Seventeenth-century Florida little resembled the region Ponce de Leon first visited in 1513. Various indigenous peoples still dominated the peninsula but their numbers had dramatically declined over the years due to disease, warfare, and migration. Thousands of Europeans visited the locale during the 1600s, many of them planning to stay permanently, few of them actually doing so, and most failing to realize their economic, religious or imperial goals there. Africans and African Americans also lived in the region and its hinterlands, though the majority did so under circumstances they would not have chosen. Partially as a result, by 1700 Florida had become a representative community of the progressively diverse and complicated Atlantic, Caribbean, and American Worlds. Ponce's Florida no longer existed.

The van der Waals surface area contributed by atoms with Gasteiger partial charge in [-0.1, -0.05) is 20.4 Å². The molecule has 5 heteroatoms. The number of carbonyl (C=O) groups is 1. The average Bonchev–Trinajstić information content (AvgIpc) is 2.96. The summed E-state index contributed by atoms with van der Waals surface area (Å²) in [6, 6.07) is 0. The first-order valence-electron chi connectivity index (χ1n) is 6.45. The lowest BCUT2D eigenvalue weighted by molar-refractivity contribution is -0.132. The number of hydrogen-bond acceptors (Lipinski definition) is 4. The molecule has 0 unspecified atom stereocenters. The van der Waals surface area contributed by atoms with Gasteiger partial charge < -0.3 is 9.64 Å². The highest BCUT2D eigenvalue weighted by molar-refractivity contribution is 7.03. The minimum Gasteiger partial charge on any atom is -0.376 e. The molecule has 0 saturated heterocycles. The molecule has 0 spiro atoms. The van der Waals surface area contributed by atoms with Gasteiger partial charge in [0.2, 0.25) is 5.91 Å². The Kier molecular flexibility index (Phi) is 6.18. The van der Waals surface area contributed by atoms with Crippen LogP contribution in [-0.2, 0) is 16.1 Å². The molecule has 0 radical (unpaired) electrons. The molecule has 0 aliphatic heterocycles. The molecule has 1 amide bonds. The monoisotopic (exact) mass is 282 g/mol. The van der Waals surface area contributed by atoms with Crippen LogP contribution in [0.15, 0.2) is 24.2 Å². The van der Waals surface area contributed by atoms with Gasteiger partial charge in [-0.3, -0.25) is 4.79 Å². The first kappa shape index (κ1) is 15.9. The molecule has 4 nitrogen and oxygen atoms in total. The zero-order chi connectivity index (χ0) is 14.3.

Lester, Connie L.
"500 Years of Florida History--The Seventeenth Century,"
Florida Historical Quarterly: Vol. 92:
3, Article 3.
Available at: https://stars.library.ucf.edu/fhq/vol92/iss3/3